It's also claimed that SBF continued to "misappropriate FTX customer funds" after this — directing hundreds of millions more to Alameda so it could be used for investments and "loans" to himself and other executives.

The SEC says there was no meaningful distinction between FTX's funds and Alameda's assets — with SBF giving this trading firm "carte blanche" to use customer assets for its own trading operations "and for whatever other purposes Bankman-Fried saw fit."

Damningly, the court filing adds:

"In essence, Bankman-Fried placed billions of dollars into Alameda. He then used Alameda as his personal piggy bank to buy luxury condominiums, support political campaigns and make private investments, among other uses."

Overall, it's alleged more than $8 billion in FTX customer assets was deposited into Alameda-controlled accounts — and when the exchange's internal systems attempted to automatically charge Alameda interest, SBF allegedly directed that this liability be moved to an account where no interest would be charged.

The SEC claims that — while no customer account at FTX was allowed to maintain a negative balance — SBF directed software code to be written "in or around" August 2019 that ultimately allowed Alameda to maintain a negative balance in its account without facing collateral requirements.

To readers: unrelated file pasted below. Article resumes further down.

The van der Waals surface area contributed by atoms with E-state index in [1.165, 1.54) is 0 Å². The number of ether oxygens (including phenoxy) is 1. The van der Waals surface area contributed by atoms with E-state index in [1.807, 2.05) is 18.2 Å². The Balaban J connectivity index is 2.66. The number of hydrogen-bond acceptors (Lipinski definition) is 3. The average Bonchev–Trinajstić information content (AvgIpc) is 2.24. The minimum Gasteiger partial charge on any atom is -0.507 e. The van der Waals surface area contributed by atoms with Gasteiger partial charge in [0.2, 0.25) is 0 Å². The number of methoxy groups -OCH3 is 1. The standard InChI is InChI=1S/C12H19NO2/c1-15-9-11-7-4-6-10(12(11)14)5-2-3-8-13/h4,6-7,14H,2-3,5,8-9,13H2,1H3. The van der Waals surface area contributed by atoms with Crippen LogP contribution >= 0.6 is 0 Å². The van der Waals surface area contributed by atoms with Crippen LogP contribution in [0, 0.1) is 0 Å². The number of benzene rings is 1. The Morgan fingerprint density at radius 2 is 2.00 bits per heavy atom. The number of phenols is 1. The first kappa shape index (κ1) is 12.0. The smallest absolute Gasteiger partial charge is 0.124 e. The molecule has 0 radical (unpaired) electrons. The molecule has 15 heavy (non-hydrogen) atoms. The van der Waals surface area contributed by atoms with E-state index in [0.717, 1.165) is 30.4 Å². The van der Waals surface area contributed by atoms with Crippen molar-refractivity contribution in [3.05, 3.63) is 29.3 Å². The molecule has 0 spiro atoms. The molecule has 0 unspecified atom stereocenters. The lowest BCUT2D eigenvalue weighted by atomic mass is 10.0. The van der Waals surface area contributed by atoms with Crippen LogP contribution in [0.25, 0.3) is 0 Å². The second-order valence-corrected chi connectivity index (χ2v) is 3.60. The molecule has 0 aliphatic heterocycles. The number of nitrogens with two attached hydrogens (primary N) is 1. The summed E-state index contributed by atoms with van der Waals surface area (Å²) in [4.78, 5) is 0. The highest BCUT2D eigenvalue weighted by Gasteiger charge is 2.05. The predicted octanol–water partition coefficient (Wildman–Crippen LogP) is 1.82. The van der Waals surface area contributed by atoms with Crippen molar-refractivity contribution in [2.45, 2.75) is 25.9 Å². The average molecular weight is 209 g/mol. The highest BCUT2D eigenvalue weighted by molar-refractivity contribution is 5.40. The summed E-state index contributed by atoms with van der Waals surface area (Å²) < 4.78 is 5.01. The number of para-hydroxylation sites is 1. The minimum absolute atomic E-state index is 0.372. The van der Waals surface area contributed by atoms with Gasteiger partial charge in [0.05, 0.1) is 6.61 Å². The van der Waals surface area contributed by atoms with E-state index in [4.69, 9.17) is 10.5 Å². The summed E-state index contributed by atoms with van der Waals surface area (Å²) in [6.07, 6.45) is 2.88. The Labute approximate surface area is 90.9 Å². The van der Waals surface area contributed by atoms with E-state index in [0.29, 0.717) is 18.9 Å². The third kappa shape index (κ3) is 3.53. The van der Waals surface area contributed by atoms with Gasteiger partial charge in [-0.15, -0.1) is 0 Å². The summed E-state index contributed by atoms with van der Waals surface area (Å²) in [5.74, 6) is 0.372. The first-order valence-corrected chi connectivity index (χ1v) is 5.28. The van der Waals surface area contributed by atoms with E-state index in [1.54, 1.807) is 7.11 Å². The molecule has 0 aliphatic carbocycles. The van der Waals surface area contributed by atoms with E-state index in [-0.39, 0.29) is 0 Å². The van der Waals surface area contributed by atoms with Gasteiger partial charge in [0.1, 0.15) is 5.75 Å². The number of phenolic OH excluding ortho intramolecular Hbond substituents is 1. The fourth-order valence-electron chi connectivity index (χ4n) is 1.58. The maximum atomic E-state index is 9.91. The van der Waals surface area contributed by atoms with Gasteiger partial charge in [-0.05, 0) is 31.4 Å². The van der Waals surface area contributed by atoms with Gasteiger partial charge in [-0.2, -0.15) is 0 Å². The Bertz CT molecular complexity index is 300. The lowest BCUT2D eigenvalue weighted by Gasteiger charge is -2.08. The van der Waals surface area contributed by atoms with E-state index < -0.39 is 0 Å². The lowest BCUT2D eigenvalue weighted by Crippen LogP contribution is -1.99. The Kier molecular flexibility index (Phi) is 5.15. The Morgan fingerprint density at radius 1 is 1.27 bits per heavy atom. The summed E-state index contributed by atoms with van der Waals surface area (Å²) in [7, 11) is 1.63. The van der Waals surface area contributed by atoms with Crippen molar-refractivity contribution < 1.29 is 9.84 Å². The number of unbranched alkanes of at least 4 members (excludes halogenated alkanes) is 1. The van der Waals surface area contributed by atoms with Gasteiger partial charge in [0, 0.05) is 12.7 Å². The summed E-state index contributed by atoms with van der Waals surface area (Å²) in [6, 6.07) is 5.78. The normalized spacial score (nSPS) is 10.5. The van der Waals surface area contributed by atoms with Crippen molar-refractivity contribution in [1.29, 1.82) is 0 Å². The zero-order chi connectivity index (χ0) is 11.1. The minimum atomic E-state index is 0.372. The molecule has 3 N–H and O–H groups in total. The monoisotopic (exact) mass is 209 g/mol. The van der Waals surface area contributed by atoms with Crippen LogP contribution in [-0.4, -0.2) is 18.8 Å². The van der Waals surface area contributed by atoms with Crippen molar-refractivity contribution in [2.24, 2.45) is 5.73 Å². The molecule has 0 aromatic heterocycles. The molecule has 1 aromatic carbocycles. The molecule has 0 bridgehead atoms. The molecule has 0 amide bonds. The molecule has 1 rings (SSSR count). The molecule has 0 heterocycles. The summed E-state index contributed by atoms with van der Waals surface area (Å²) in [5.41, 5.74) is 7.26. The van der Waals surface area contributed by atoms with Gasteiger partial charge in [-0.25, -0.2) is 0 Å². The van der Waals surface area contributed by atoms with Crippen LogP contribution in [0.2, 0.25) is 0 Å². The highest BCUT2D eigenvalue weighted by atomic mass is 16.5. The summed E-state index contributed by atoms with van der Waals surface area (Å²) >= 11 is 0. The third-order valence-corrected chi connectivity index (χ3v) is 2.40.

Further on in the court document, it's claimed that audited financial statements provided by FTX were "materially misleading" because they failed to include information about the line of credit that Alameda had received.

As was expected, SBF's statements in media interviews are now being used against him — including one where he told The Wall Street Journal in July:
"There are no parties that have privileged access."
Quotes from a Bloomberg article also feature, this time published in September 2022. There, SBF claims Alameda is a "wholly separate entity" from FTX — with Alameda's CEO Caroline Ellison declaring:
"We're at arm's length and don't get any different treatment from other market makers."

Continuing in its complaint, the SEC says FTX had poor controls and "deficient" risk management procedures from the day it launched — and reality was in sharp contrast to the image that SBF and his exchange portrayed to the world.

It's alleged that evidence he gave to the House Committee on Financial Services and the Commodity Futures Trading Commission about FTX's risk mitigation protocols was "materially misleading" — primarily because it didn't apply to Alameda Research.

The first quote from SBF's most recent round of interviews to national media outlets appears on page 17, where he acknowledges that risk management practices were inadequate. The embattled founder is quoted as saying: